Abstract

http://ssrn.com/abstract=1134428
 
 

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Value Seeking and Prediction-Decision Inconsistency: Why Don't People Take What They Predict They'll Like the Most?


Christopher K. Hsee


University of Chicago - Booth School of Business


Psychonomic Bulletin and Review, Vol.6, No. 4, pp. 555-561, 1999

Abstract:     
In this research, it is proposed that, when making a choice between consumption goods, people do not just think about which option will deliver the highest consumption utility but also think about which choice is most consistent with rationales-beliefs about how they should make decisions. The present articles examines a specific rationale, value seeking. The value-seeking rational refers to the belief that one should choose the option in a choice set that has the highest monetary value. Studies 1 and 2 show that value seeking could lead to a prediction-decision inconsistency, prediction a high consumption utility from on option but choosing another option. Study 3 shows that the prediction-decision inconsistency could be created even by "illusory"(as opposed to turely monetary) values and that the inconsistency could be turned on or off through empirical manipulation.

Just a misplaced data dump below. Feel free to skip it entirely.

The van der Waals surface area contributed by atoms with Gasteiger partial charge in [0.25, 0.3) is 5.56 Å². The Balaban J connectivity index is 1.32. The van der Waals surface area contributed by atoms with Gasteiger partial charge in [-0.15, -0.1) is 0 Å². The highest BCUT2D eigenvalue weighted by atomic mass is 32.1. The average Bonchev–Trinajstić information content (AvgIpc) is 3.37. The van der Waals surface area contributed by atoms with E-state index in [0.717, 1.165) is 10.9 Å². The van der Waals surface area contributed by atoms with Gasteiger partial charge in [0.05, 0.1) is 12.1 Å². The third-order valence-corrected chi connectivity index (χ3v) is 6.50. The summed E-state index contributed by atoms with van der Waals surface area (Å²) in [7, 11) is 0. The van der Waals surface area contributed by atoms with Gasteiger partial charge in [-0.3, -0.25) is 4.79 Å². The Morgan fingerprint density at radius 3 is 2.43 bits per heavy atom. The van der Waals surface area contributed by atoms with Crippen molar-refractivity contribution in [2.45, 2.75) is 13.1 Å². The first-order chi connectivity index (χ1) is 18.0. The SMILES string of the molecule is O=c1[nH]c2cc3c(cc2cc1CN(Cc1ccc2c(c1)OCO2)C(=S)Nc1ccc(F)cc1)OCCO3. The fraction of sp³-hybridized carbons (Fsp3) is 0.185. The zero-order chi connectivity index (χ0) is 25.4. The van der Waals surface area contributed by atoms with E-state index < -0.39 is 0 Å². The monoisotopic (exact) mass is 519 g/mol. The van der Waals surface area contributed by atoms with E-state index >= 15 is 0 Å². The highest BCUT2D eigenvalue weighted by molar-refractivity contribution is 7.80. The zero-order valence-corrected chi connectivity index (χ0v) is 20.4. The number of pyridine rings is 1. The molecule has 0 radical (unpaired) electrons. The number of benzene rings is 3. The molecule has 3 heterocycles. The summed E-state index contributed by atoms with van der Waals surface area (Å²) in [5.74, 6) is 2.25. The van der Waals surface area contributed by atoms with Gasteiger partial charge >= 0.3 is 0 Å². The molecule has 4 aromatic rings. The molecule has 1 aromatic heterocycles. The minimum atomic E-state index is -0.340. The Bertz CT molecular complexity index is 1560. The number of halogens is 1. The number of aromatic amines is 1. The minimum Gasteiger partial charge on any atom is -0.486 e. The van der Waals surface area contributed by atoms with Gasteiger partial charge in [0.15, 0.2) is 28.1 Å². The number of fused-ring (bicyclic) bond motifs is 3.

Number of Pages in PDF File: 7

Keywords: lay rationalism, affective forecasting

JEL Classification: D81, D11, D12, D91

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Date posted: May 23, 2008  

Suggested Citation

Hsee, Christopher K., Value Seeking and Prediction-Decision Inconsistency: Why Don't People Take What They Predict They'll Like the Most?. Psychonomic Bulletin and Review, Vol.6, No. 4, pp. 555-561, 1999 . Available at SSRN: http://ssrn.com/abstract=1134428

Contact Information

Christopher K. Hsee (Contact Author)
University of Chicago - Booth School of Business ( email )
5807 S. Woodlawn Avenue
Chicago, IL 60637
United States
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